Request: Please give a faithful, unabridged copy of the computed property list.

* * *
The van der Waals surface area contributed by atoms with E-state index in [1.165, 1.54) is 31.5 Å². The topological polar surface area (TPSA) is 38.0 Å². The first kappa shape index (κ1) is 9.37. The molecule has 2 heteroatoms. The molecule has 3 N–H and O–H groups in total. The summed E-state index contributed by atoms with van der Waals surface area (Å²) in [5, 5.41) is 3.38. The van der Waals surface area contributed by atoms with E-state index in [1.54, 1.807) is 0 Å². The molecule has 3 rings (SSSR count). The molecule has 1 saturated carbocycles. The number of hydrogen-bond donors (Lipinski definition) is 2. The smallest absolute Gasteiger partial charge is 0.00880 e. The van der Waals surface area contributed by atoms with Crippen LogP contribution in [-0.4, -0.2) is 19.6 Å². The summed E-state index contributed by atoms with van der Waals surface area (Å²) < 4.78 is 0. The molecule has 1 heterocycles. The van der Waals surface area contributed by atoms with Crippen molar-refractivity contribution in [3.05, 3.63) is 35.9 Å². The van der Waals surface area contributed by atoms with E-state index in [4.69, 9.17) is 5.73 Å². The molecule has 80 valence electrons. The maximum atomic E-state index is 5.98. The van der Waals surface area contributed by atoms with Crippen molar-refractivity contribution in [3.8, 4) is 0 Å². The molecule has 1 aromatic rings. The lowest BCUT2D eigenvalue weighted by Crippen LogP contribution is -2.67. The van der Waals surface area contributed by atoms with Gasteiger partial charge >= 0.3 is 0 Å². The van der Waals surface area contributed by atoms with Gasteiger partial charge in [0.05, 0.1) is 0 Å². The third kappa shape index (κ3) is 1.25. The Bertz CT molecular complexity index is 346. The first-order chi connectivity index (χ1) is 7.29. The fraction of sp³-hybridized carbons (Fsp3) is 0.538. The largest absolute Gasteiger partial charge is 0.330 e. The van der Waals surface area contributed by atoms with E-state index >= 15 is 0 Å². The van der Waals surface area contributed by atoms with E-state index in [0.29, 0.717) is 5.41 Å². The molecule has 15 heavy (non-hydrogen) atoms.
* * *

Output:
The van der Waals surface area contributed by atoms with E-state index in [1.165, 1.54) is 31.5 Å². The topological polar surface area (TPSA) is 38.0 Å². The first kappa shape index (κ1) is 9.37. The molecule has 2 heteroatoms. The molecule has 3 N–H and O–H groups in total. The summed E-state index contributed by atoms with van der Waals surface area (Å²) in [5, 5.41) is 3.38. The van der Waals surface area contributed by atoms with E-state index in [1.54, 1.807) is 0 Å². The molecule has 3 rings (SSSR count). The molecule has 1 saturated carbocycles. The number of hydrogen-bond donors (Lipinski definition) is 2. The smallest absolute Gasteiger partial charge is 0.00880 e. The van der Waals surface area contributed by atoms with Crippen LogP contribution in [-0.4, -0.2) is 19.6 Å². The summed E-state index contributed by atoms with van der Waals surface area (Å²) < 4.78 is 0. The molecule has 1 heterocycles. The van der Waals surface area contributed by atoms with Crippen molar-refractivity contribution in [3.05, 3.63) is 35.9 Å². The van der Waals surface area contributed by atoms with E-state index in [4.69, 9.17) is 5.73 Å². The molecule has 80 valence electrons. The maximum atomic E-state index is 5.98. The van der Waals surface area contributed by atoms with Crippen molar-refractivity contribution in [3.8, 4) is 0 Å². The molecule has 1 aromatic rings. The lowest BCUT2D eigenvalue weighted by Crippen LogP contribution is -2.67. The van der Waals surface area contributed by atoms with Gasteiger partial charge >= 0.3 is 0 Å². The van der Waals surface area contributed by atoms with Gasteiger partial charge in [0.05, 0.1) is 0 Å². The third kappa shape index (κ3) is 1.25. The Bertz CT molecular complexity index is 346. The first-order chi connectivity index (χ1) is 7.29. The fraction of sp³-hybridized carbons (Fsp3) is 0.538. The largest absolute Gasteiger partial charge is 0.330 e. The van der Waals surface area contributed by atoms with E-state index >= 15 is 0 Å². The van der Waals surface area contributed by atoms with E-state index in [0.29, 0.717) is 5.41 Å². The molecule has 15 heavy (non-hydrogen) atoms.